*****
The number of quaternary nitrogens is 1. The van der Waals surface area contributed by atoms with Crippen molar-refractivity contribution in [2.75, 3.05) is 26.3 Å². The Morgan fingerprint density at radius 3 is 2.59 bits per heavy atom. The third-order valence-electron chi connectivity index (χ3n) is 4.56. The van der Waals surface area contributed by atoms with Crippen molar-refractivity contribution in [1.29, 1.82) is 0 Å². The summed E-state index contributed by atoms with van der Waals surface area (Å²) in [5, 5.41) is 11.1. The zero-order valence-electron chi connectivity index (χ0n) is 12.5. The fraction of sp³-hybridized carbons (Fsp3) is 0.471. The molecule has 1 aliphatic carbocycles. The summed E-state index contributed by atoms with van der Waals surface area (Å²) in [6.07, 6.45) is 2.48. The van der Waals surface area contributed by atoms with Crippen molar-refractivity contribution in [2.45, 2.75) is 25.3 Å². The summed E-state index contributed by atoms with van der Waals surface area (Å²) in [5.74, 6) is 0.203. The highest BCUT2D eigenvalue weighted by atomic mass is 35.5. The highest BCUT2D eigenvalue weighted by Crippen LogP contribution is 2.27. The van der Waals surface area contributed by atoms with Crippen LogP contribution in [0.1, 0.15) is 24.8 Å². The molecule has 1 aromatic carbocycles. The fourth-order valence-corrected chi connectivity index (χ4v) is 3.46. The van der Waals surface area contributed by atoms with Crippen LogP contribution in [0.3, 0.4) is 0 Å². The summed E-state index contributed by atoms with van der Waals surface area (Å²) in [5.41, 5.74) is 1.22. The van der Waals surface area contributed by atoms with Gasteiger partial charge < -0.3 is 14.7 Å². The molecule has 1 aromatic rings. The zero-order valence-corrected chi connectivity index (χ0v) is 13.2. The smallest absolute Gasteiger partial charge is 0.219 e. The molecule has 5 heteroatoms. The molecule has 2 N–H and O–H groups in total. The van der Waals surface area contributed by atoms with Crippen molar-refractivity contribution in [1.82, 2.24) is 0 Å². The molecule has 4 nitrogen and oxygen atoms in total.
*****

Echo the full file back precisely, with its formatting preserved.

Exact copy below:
The number of quaternary nitrogens is 1. The van der Waals surface area contributed by atoms with Crippen molar-refractivity contribution in [2.75, 3.05) is 26.3 Å². The Morgan fingerprint density at radius 3 is 2.59 bits per heavy atom. The third-order valence-electron chi connectivity index (χ3n) is 4.56. The van der Waals surface area contributed by atoms with Crippen molar-refractivity contribution in [1.29, 1.82) is 0 Å². The summed E-state index contributed by atoms with van der Waals surface area (Å²) in [5, 5.41) is 11.1. The zero-order valence-electron chi connectivity index (χ0n) is 12.5. The fraction of sp³-hybridized carbons (Fsp3) is 0.471. The molecule has 1 aliphatic carbocycles. The summed E-state index contributed by atoms with van der Waals surface area (Å²) in [6.07, 6.45) is 2.48. The van der Waals surface area contributed by atoms with Crippen molar-refractivity contribution in [2.45, 2.75) is 25.3 Å². The summed E-state index contributed by atoms with van der Waals surface area (Å²) in [5.74, 6) is 0.203. The highest BCUT2D eigenvalue weighted by atomic mass is 35.5. The highest BCUT2D eigenvalue weighted by Crippen LogP contribution is 2.27. The van der Waals surface area contributed by atoms with Crippen LogP contribution in [0.1, 0.15) is 24.8 Å². The molecule has 1 aromatic carbocycles. The fourth-order valence-corrected chi connectivity index (χ4v) is 3.46. The van der Waals surface area contributed by atoms with Crippen LogP contribution in [0.3, 0.4) is 0 Å². The summed E-state index contributed by atoms with van der Waals surface area (Å²) in [5.41, 5.74) is 1.22. The van der Waals surface area contributed by atoms with Gasteiger partial charge < -0.3 is 14.7 Å². The molecule has 1 aromatic rings. The zero-order valence-corrected chi connectivity index (χ0v) is 13.2. The smallest absolute Gasteiger partial charge is 0.219 e. The molecule has 5 heteroatoms. The molecule has 2 N–H and O–H groups in total. The van der Waals surface area contributed by atoms with Crippen molar-refractivity contribution in [1.82, 2.24) is 0 Å². The molecule has 4 nitrogen and oxygen atoms in total.